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Now that working from home is the norm and we draw closer to exam season, you may find the usual surge in articles such as ‘Procrastination Tips’ and ‘How to Avoid Procrastination’ appearing in your feeds. However, before jumping into some new strategies it is first worth developing a little bit of awareness about what procrastination means to you and whether it serves a valid purpose in your life.
WHAT IS PROCRASTINATION?
Procrastination is the act of delaying or putting off a behaviour, often a ‘work’ related task. There are also lots of illustrative phrases that try to capture the meaning of procrastination such as ‘procrastination is the killer of time’ and ‘procrastination is the gap between intention and action.’
In short procrastination happens when an individual has acknowledged that a task should / needs to be done (note these are negative motivation words) but actually getting started on the task feels difficult because avoidance behaviours take priority.
DEFINING PROCRASTINATION FURTHER
In his book, The Procrastination Equation: How to Stop Putting Things Off and Start Getting Stuff Done, Piers Steel goes further to define the separate parts of procrastination:
Motivation = (expectancy x value) / (impulsiveness x delay)
- Motivation – the opposite of procrastination, the willingness to do a task.
- Expectancy – how much we think that we will be successful at completing the given task. This may reflect the task difficulty and our own skills and confidence.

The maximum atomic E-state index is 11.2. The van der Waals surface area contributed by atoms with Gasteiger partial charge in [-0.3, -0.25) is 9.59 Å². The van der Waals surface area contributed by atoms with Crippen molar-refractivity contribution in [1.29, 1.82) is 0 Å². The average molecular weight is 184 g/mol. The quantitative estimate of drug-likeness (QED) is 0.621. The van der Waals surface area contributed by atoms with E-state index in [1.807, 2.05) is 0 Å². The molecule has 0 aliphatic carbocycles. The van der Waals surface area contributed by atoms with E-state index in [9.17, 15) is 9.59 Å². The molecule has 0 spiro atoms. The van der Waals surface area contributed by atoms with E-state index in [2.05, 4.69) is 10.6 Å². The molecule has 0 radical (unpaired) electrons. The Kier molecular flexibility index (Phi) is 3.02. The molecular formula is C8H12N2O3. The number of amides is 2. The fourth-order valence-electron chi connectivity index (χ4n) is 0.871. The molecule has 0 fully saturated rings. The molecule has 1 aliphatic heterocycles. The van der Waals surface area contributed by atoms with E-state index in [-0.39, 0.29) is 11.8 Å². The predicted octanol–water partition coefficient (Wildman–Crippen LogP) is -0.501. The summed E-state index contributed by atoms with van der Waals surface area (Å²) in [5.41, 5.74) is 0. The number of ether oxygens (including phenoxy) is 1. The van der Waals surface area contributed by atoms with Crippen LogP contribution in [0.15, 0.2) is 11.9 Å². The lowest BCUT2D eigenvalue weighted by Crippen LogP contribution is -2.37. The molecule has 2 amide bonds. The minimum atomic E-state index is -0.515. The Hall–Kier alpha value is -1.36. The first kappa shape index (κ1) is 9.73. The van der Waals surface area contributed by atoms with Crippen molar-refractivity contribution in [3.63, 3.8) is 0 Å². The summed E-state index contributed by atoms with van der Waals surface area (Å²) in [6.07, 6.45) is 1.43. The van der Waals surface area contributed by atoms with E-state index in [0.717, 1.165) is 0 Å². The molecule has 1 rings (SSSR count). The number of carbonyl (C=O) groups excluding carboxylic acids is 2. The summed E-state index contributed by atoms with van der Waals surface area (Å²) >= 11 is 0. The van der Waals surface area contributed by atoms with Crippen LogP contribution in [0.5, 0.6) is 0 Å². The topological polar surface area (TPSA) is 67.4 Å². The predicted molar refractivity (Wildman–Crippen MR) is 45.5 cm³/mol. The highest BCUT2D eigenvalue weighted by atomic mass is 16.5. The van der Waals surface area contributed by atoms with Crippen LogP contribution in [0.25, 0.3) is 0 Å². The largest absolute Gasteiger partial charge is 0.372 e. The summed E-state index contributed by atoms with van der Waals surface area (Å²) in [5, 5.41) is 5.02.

- Value – how much we enjoy that particular task and the reward for completing the task.
- Impulsiveness – our tendency to get distracted by others things.
- Delay – the length of time between completing the task and actually experiencing the desired reward.
By defining procrastination in this way it allows you to look at the different aspects of procrastination that affect you – as different people procrastinate for different reasons.
There are a wealth of articles out there criticising and shaming procrastination without recognising that it does have some benefits – some of the time. Being aware of these benefits is important because it may be the case that your brand of procrastination is actually serving a valid purpose in your work flow:
- Idea Generation – in that space between intending to do a task and actually doing it, your brain may be consciously or subconsciously pondering the what, why and how. Although no tangible work on the task is being done there may be a subtle process of playing with ideas, generating themes, organising thoughts and even task planning that can make it easier to achieve the task later. Recording these ideas through journaling or brainstorming can be beneficial – making sure that this pre-work is not lost.
- Clearing Space – It’s often made out the procrastination takes the form of leisure or time wasting activities such as watching cat videos or chatting to colleagues. But functioning procrastinators will tell you that often their activities help to prepare them for the work later. Cleaning their desk, organising files, doing the shopping and other such side tasks may not be directly relevant to the main task, but may ensure a sense of clarity allowing them to give their full attention to the task when the time comes.
- Getting in the Zone – Both of the above points combined with a looming deadline may support some people to get in the right state of mind to work. People who enjoy pressure and deadlines often like to utilise their previous thinking time and clear environment to jump straight into a state of un-interrupted flow.